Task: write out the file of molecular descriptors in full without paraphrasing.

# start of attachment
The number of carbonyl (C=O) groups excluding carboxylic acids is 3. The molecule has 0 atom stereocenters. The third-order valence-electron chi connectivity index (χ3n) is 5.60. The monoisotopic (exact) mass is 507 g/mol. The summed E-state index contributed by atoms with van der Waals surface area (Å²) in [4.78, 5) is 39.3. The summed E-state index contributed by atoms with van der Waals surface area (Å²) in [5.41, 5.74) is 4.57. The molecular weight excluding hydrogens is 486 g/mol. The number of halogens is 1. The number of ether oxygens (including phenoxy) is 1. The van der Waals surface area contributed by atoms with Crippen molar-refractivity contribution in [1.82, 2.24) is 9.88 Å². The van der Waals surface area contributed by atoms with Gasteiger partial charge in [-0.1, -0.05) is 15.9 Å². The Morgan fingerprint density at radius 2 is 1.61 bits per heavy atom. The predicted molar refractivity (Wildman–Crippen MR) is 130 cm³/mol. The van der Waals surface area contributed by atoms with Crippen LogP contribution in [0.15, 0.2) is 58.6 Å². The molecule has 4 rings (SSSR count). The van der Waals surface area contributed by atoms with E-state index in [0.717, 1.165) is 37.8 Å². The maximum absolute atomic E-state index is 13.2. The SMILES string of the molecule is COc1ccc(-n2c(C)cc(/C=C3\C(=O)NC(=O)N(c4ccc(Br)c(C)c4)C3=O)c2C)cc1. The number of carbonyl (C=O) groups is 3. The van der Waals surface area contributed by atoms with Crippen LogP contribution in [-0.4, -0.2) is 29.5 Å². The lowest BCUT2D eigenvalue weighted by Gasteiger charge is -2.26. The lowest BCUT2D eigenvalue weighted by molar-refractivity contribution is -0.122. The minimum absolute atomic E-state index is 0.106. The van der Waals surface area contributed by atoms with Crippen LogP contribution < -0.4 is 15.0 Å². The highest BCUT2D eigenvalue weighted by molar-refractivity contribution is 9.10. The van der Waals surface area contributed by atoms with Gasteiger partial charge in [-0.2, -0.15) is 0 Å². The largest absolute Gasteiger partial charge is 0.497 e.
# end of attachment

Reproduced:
The number of carbonyl (C=O) groups excluding carboxylic acids is 3. The molecule has 0 atom stereocenters. The third-order valence-electron chi connectivity index (χ3n) is 5.60. The monoisotopic (exact) mass is 507 g/mol. The summed E-state index contributed by atoms with van der Waals surface area (Å²) in [4.78, 5) is 39.3. The summed E-state index contributed by atoms with van der Waals surface area (Å²) in [5.41, 5.74) is 4.57. The molecular weight excluding hydrogens is 486 g/mol. The number of halogens is 1. The number of ether oxygens (including phenoxy) is 1. The van der Waals surface area contributed by atoms with Crippen molar-refractivity contribution in [1.82, 2.24) is 9.88 Å². The van der Waals surface area contributed by atoms with Gasteiger partial charge in [-0.1, -0.05) is 15.9 Å². The Morgan fingerprint density at radius 2 is 1.61 bits per heavy atom. The predicted molar refractivity (Wildman–Crippen MR) is 130 cm³/mol. The van der Waals surface area contributed by atoms with Crippen LogP contribution in [0.15, 0.2) is 58.6 Å². The molecule has 4 rings (SSSR count). The van der Waals surface area contributed by atoms with E-state index in [0.717, 1.165) is 37.8 Å². The maximum absolute atomic E-state index is 13.2. The SMILES string of the molecule is COc1ccc(-n2c(C)cc(/C=C3\C(=O)NC(=O)N(c4ccc(Br)c(C)c4)C3=O)c2C)cc1. The number of carbonyl (C=O) groups is 3. The van der Waals surface area contributed by atoms with Crippen LogP contribution in [-0.4, -0.2) is 29.5 Å². The lowest BCUT2D eigenvalue weighted by Gasteiger charge is -2.26. The lowest BCUT2D eigenvalue weighted by molar-refractivity contribution is -0.122. The minimum absolute atomic E-state index is 0.106. The van der Waals surface area contributed by atoms with Crippen LogP contribution < -0.4 is 15.0 Å². The highest BCUT2D eigenvalue weighted by molar-refractivity contribution is 9.10. The van der Waals surface area contributed by atoms with Gasteiger partial charge in [-0.2, -0.15) is 0 Å². The largest absolute Gasteiger partial charge is 0.497 e.